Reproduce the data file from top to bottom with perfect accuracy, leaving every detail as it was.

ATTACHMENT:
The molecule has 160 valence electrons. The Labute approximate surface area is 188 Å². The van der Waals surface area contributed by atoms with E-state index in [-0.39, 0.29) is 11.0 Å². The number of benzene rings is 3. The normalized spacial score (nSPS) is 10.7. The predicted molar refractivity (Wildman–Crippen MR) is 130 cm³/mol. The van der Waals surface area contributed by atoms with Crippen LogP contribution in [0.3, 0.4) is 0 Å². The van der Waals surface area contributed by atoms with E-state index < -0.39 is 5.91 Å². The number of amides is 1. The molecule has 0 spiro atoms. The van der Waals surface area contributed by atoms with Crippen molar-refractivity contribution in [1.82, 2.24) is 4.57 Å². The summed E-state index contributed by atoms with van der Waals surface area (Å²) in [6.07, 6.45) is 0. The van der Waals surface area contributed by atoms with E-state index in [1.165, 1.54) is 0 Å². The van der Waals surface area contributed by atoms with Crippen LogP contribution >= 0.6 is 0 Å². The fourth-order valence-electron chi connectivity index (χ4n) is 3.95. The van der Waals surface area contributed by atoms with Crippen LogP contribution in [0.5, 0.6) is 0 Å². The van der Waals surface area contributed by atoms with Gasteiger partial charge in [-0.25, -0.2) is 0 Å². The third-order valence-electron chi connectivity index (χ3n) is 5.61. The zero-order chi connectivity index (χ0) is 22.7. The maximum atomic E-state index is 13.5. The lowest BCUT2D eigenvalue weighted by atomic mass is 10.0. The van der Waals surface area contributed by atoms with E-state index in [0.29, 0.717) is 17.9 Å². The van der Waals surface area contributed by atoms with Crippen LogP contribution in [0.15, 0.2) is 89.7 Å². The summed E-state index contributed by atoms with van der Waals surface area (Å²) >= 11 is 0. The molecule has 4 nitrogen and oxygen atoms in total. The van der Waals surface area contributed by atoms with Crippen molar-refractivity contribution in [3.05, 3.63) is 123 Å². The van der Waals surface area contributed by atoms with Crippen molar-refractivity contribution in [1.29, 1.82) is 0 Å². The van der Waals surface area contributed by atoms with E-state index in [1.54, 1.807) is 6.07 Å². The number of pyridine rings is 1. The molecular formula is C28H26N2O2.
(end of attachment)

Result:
The molecule has 160 valence electrons. The Labute approximate surface area is 188 Å². The van der Waals surface area contributed by atoms with E-state index in [-0.39, 0.29) is 11.0 Å². The number of benzene rings is 3. The normalized spacial score (nSPS) is 10.7. The predicted molar refractivity (Wildman–Crippen MR) is 130 cm³/mol. The van der Waals surface area contributed by atoms with Crippen LogP contribution in [0.3, 0.4) is 0 Å². The van der Waals surface area contributed by atoms with E-state index < -0.39 is 5.91 Å². The number of amides is 1. The molecule has 0 spiro atoms. The van der Waals surface area contributed by atoms with Crippen molar-refractivity contribution in [1.82, 2.24) is 4.57 Å². The summed E-state index contributed by atoms with van der Waals surface area (Å²) in [6.07, 6.45) is 0. The van der Waals surface area contributed by atoms with E-state index in [1.165, 1.54) is 0 Å². The van der Waals surface area contributed by atoms with Crippen LogP contribution >= 0.6 is 0 Å². The fourth-order valence-electron chi connectivity index (χ4n) is 3.95. The van der Waals surface area contributed by atoms with Crippen LogP contribution in [0.5, 0.6) is 0 Å². The van der Waals surface area contributed by atoms with Gasteiger partial charge in [-0.25, -0.2) is 0 Å². The third-order valence-electron chi connectivity index (χ3n) is 5.61. The zero-order chi connectivity index (χ0) is 22.7. The maximum atomic E-state index is 13.5. The lowest BCUT2D eigenvalue weighted by atomic mass is 10.0. The van der Waals surface area contributed by atoms with E-state index in [0.29, 0.717) is 17.9 Å². The van der Waals surface area contributed by atoms with Crippen LogP contribution in [0.15, 0.2) is 89.7 Å². The summed E-state index contributed by atoms with van der Waals surface area (Å²) >= 11 is 0. The molecule has 4 nitrogen and oxygen atoms in total. The van der Waals surface area contributed by atoms with Crippen molar-refractivity contribution in [3.05, 3.63) is 123 Å². The van der Waals surface area contributed by atoms with Crippen molar-refractivity contribution in [1.29, 1.82) is 0 Å². The van der Waals surface area contributed by atoms with E-state index in [1.54, 1.807) is 6.07 Å². The number of pyridine rings is 1. The molecular formula is C28H26N2O2.